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Healing After Tragedy


An Interview with Art Therapist Raquel Farrell-Kirk about Parkland and Coral Spring’s Public Art Challenge Project, “Inspiring Community Healing After Gun Violence: The Power of Art”

In the weeks following the shooting at Marjory Stoneman Douglas High School, the Cities of Coral Springs and Parkland, Florida in partnership with the Coral Springs Museum of Art, applied to Bloomberg Philanthropies’ Public Art Challenge – an initiative that provides U.S. mayors funding for temporary public art projects that address a civic issue affecting their communities. The two cities worked together, with the hope that public art could aid in healing in the wake of this tragedy.

Their selected project, “Inspiring Community Healing After Gun Violence: The Power of Art,” is a curated series of five large-scale temporary public art installations, designed to be created with community members. Each of the five installations provides a variety of opportunities for people of all ages and backgrounds to participate in providing healing and community building.

The projects draw from and builds upon the Coral Springs Museum of Art’s Healing with Art program,  an art therapy program begun by the museum in the immediate aftermath of the shooting. Stephanie Dockery of Bloomberg Philanthropies’ art team spoke with the museum’s lead art therapist, Raquel Farrell-Kirk, about the role of art therapy.

STEPHANIE DOCKERY: How is art therapy unique in helping people process trauma, specifically the effects of gun violence on a community?

RAQUEL FARRELL-KIRK: Art therapy’s emphasis on images makes it especially effective at dealing with trauma. After a traumatic event, your memory of the event may be fragmented and visual or sensory. We allow people to use images to express themselves and in that way the art making helps them make sense of these memory fragments. Also, the positive sensory experience of using art materials can be relaxing and help ground people in the present.

STEPHANIE DOCKERY: The Coral Springs Museum of Art was ready to serve as a center for crisis counseling just one day after the mass shooting at Marjory Stoneman Douglas High School. How did the museum’s team prepare so quickly to serve as a healing resource for the community?

RAQUEL FARRELL-KIRK: The Museum had some experience with this through their “Art for Warriors” art therapy program that served veterans for years. When the tragedy happened, the Museum was able to spring into action and serve the community by creating Healing with Art. The museum was willing to think outside the box and I’d encourage others to do the same.  If you face an event in the community and feel called to respond, don’t be afraid to make an offer of help. Find partners and build something together.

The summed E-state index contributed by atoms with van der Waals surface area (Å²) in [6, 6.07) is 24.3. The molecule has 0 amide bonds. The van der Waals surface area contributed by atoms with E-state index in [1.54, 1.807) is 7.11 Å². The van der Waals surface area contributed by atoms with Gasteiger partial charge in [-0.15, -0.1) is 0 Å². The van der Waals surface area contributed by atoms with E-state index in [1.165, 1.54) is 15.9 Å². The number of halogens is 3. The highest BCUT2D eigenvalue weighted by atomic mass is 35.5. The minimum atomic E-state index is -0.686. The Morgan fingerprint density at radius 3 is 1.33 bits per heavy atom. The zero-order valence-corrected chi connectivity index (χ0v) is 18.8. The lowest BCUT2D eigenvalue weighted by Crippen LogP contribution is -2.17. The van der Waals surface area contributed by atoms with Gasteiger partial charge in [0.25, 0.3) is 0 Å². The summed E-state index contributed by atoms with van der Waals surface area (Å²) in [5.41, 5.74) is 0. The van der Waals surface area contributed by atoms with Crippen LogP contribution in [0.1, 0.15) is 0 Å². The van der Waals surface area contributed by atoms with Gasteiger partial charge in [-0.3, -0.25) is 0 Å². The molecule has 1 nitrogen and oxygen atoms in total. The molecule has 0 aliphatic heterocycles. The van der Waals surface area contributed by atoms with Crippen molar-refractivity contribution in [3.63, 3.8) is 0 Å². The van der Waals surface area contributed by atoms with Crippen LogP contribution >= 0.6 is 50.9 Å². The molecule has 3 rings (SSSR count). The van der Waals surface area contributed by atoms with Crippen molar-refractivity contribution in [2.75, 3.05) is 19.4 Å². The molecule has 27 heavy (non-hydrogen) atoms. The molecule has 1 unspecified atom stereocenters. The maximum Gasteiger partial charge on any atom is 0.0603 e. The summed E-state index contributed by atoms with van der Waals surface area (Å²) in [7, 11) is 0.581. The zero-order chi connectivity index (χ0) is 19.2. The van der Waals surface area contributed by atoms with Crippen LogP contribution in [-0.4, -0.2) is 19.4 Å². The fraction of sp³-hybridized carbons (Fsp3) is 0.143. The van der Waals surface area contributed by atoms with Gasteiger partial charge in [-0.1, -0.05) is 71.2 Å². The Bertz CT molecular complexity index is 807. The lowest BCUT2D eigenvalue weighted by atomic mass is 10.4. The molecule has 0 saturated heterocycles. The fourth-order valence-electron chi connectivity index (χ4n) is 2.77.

STEPHANIE DOCKERY: How has the museum’s Healing with Art program evolved over the past year, and how has the community responded to it?

RAQUEL FARRELL-KIRK: Our program began as a “drop in open studio,” available to the entire community because gun violence trauma extends beyond those who were present at a shooting.  Having our program open to everyone removed any barriers that might prevent people from getting needed help.

In almost two years, the program has become more structured and has developed specific goals. The original Healing with Art open studio has developed into two separate but related groups. One for high school students and one for school personnel. We are now connected with community agencies and collectively providing a variety of treatment options.

STEPHANIE DOCKERY: How does Bloomberg Philanthropies’ Public Art Challenge fit into the museum’s art therapy goals?

RAQUEL FARRELL-KIRK: The Public Art Challenge made it clear that a goal is to bring together members of the community, and for a city to work together in new ways. The logistics of public events to create artwork in public spaces requires a lot of coordination with public services like the Police Department, the Parks Department, the Mayor’s Office and the public. We’re working across two sets of agencies, mayors and two cities and we’re here to serve.